Thursday, March 28, 2013

Another example of Limbaugh rhetorical bovine excrement

Ed Brayton of Dispatches from the Culture Wars writes of Limbaugh's discovery of yet another parallel between Obama and Hitler. Of course no Democrat, especially that Marxist Nazi Muslim with the funny colored skin in the White House, could possibly want at least the ACA for the sake of those who can't get anything but ER treatment. They must be pushing for it because it's what totalitarian murderers do. Right. Wing fruitcake, that is.

Raiders of the Lost Ark original brainstorming sessions - Boing Boing

This is just fascinating. George Lucas, Steven Spielberg and Lawrence Kasdan give us a look at the process of three of the major film creators of the last 40 years with a transcript of their creative process for Raiders of the Lost Ark.

Wednesday, March 27, 2013

When workers aren't considered an asset there are consequences

Renee Dudley at Bloomberg writes about customers leaving Walmart for other retailers. Why? It would appear that in their attempt to cut the fat Walmart management lost track of where fat ended and muscle began. I have to feel that this is the inevitable consequence of the view of employees as a cost of business, not an absolutely necessary contributor to the success of a business. Many people have recognized for a while now that in spite of the ads they run touting their happy workers and how they call them Associates the reality on the ground just isn't that nice.

Full time non-management workers don't make that much. Part-timers make so little they can't afford health insurance and often are on state aid. Unions are hated so virulently that Walmart has a history of doing anything to avoid them, even destroying departments at every store when one store voted to unionize. There's even a WikiPedia article on criticisms of Walmart with a section on employees and labor relations. The attitude also affects Walmart's vendors since the only way that many of them see to meet Walmart's demands on them for price cutting is to send jobs overseas and it seems that adequately policing their suppliers costs too much in money and effort.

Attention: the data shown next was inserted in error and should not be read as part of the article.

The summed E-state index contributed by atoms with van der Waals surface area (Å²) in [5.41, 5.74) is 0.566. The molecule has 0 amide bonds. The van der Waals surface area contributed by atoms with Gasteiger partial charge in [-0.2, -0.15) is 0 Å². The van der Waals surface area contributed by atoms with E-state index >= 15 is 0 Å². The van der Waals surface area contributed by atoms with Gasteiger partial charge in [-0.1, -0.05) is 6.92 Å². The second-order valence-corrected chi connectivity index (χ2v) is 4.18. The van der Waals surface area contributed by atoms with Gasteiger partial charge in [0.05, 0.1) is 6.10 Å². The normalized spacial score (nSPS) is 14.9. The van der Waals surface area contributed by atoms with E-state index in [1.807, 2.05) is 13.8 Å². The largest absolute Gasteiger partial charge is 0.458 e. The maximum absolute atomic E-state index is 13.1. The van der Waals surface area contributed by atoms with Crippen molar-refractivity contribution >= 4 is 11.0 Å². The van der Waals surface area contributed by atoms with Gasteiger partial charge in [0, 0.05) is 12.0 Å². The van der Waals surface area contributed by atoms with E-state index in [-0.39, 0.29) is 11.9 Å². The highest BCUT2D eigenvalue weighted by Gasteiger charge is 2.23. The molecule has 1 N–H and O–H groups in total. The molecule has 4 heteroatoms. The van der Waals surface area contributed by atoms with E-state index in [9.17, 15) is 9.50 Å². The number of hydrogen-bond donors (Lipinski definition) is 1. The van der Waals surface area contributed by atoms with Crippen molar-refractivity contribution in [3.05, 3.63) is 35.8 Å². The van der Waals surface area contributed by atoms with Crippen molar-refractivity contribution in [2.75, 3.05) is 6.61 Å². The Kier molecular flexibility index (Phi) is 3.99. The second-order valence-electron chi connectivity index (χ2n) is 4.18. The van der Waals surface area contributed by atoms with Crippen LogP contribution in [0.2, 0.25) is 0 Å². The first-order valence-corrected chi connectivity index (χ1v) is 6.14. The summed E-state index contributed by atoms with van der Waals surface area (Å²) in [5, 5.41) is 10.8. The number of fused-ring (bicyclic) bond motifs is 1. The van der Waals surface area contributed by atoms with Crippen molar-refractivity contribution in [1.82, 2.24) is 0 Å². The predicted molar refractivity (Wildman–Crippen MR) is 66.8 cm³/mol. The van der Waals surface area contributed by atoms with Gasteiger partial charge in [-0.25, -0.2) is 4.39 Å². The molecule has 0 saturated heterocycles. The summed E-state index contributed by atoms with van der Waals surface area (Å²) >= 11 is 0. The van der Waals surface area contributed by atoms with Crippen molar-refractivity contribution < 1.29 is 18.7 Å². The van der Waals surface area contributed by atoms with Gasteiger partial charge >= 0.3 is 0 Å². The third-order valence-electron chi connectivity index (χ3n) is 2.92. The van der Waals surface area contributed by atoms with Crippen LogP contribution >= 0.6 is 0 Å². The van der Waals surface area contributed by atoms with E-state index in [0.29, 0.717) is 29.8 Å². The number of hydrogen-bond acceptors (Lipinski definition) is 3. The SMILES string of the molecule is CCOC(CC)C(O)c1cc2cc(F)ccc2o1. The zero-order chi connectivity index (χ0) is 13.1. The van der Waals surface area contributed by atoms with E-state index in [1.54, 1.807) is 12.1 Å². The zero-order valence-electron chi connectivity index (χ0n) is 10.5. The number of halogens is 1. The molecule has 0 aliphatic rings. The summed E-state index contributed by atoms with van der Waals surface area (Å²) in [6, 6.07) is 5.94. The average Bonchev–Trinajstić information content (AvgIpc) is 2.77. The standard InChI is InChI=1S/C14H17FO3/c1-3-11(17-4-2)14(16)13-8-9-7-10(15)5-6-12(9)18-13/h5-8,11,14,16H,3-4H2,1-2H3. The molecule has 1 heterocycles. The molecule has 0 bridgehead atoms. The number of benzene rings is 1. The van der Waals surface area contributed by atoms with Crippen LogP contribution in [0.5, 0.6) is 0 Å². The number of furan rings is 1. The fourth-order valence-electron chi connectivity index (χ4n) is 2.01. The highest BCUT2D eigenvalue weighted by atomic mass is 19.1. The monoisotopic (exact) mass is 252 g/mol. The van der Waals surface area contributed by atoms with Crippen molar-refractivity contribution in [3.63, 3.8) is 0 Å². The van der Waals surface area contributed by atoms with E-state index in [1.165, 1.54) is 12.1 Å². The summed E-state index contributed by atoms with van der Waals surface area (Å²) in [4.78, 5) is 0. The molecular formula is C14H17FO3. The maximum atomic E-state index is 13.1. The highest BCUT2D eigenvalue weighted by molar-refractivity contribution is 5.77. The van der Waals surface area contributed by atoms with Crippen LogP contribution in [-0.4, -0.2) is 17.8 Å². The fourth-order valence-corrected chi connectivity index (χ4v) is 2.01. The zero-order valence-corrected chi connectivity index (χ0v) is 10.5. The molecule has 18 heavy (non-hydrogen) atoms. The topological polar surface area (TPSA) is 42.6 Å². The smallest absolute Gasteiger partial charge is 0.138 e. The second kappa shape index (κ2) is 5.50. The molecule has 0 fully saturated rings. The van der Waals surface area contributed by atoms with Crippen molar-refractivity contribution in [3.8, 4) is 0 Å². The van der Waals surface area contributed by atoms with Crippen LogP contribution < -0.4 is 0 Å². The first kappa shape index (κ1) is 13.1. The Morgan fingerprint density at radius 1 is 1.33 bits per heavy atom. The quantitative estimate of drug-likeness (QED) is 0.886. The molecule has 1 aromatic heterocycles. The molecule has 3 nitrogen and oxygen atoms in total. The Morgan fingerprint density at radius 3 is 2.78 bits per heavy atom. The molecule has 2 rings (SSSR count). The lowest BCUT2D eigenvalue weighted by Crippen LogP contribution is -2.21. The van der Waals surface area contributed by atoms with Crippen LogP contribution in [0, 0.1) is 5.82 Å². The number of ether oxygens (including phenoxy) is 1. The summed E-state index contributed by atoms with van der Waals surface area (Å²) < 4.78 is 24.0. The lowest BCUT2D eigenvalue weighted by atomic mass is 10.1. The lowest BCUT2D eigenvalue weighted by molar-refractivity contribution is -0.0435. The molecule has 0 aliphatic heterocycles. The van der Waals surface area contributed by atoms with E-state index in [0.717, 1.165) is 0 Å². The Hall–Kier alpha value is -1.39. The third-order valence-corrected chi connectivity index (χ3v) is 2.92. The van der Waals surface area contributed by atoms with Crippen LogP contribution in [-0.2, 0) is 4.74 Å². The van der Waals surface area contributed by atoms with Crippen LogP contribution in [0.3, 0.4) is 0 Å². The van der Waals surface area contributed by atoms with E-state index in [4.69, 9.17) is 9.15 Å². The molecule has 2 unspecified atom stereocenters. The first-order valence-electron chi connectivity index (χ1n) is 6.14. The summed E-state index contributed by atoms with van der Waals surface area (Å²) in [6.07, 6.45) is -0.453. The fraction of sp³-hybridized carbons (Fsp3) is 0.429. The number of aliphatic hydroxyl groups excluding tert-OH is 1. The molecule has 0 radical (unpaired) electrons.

But Walmart isn't alone. The New York Times had a piece about the history of the rise of temporary employment. Those who have their own vested interests in the temporary placement of workers speak glowingly of how it can lead to full time employment. Of course the problem with that argument is that if it really was growing because of its use to help vet permanent workers the absolute numbers of temp workers wouldn't be growing at the rate it is even as permanent full time employment is barely budging. Remember that when you see the unemployment headlines you are seeing what the BLS calls U3. The really important number in terms of gauging what's happening to the American work force, though, is U6.

Consider this table from the BLS web site. It shows that in February even as U3 dropped to 7.7%, U6 was at 14.3%. The definition of U3 is
Total unemployed, as a percent of the civilian labor force (official unemployment rate)
U6 is defined as
Total unemployed, plus all persons marginally attached to the labor force, plus total employed part time for economic reasons, as a percent of the civilian labor force plus all persons marginally attached to the labor force
with this note.